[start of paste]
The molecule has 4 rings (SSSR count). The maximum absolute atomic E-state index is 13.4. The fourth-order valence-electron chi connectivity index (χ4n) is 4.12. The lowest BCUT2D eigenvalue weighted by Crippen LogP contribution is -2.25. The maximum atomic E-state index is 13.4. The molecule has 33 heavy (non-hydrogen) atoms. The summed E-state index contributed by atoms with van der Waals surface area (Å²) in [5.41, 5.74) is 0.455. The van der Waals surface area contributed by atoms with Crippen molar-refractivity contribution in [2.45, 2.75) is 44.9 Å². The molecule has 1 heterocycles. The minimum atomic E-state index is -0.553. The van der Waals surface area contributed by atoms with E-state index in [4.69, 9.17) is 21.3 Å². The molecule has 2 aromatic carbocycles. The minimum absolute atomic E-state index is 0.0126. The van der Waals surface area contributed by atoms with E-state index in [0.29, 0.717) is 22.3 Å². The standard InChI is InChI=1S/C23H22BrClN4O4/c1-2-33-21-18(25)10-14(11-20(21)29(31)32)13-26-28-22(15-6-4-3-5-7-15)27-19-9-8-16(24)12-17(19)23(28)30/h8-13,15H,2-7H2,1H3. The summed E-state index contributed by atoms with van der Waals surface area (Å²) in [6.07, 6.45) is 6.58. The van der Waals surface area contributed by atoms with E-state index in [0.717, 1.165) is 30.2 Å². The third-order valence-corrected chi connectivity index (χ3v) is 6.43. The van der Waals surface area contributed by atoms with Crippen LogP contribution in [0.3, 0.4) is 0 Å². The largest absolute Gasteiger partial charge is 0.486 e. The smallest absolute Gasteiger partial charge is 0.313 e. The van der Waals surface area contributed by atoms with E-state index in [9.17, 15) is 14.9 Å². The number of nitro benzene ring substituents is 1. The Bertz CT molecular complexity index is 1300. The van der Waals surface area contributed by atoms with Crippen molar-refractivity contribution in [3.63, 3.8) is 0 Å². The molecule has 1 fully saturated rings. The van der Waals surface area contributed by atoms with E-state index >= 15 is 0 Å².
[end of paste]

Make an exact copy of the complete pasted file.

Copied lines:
The molecule has 4 rings (SSSR count). The maximum absolute atomic E-state index is 13.4. The fourth-order valence-electron chi connectivity index (χ4n) is 4.12. The lowest BCUT2D eigenvalue weighted by Crippen LogP contribution is -2.25. The maximum atomic E-state index is 13.4. The molecule has 33 heavy (non-hydrogen) atoms. The summed E-state index contributed by atoms with van der Waals surface area (Å²) in [5.41, 5.74) is 0.455. The van der Waals surface area contributed by atoms with Crippen molar-refractivity contribution in [2.45, 2.75) is 44.9 Å². The molecule has 1 heterocycles. The minimum atomic E-state index is -0.553. The van der Waals surface area contributed by atoms with E-state index in [4.69, 9.17) is 21.3 Å². The molecule has 2 aromatic carbocycles. The minimum absolute atomic E-state index is 0.0126. The van der Waals surface area contributed by atoms with E-state index in [0.29, 0.717) is 22.3 Å². The standard InChI is InChI=1S/C23H22BrClN4O4/c1-2-33-21-18(25)10-14(11-20(21)29(31)32)13-26-28-22(15-6-4-3-5-7-15)27-19-9-8-16(24)12-17(19)23(28)30/h8-13,15H,2-7H2,1H3. The summed E-state index contributed by atoms with van der Waals surface area (Å²) in [6.07, 6.45) is 6.58. The van der Waals surface area contributed by atoms with E-state index in [0.717, 1.165) is 30.2 Å². The third-order valence-corrected chi connectivity index (χ3v) is 6.43. The van der Waals surface area contributed by atoms with Crippen LogP contribution in [0.3, 0.4) is 0 Å². The largest absolute Gasteiger partial charge is 0.486 e. The smallest absolute Gasteiger partial charge is 0.313 e. The van der Waals surface area contributed by atoms with E-state index in [9.17, 15) is 14.9 Å². The number of nitro benzene ring substituents is 1. The Bertz CT molecular complexity index is 1300. The van der Waals surface area contributed by atoms with Crippen molar-refractivity contribution in [3.63, 3.8) is 0 Å². The molecule has 1 fully saturated rings. The van der Waals surface area contributed by atoms with E-state index >= 15 is 0 Å².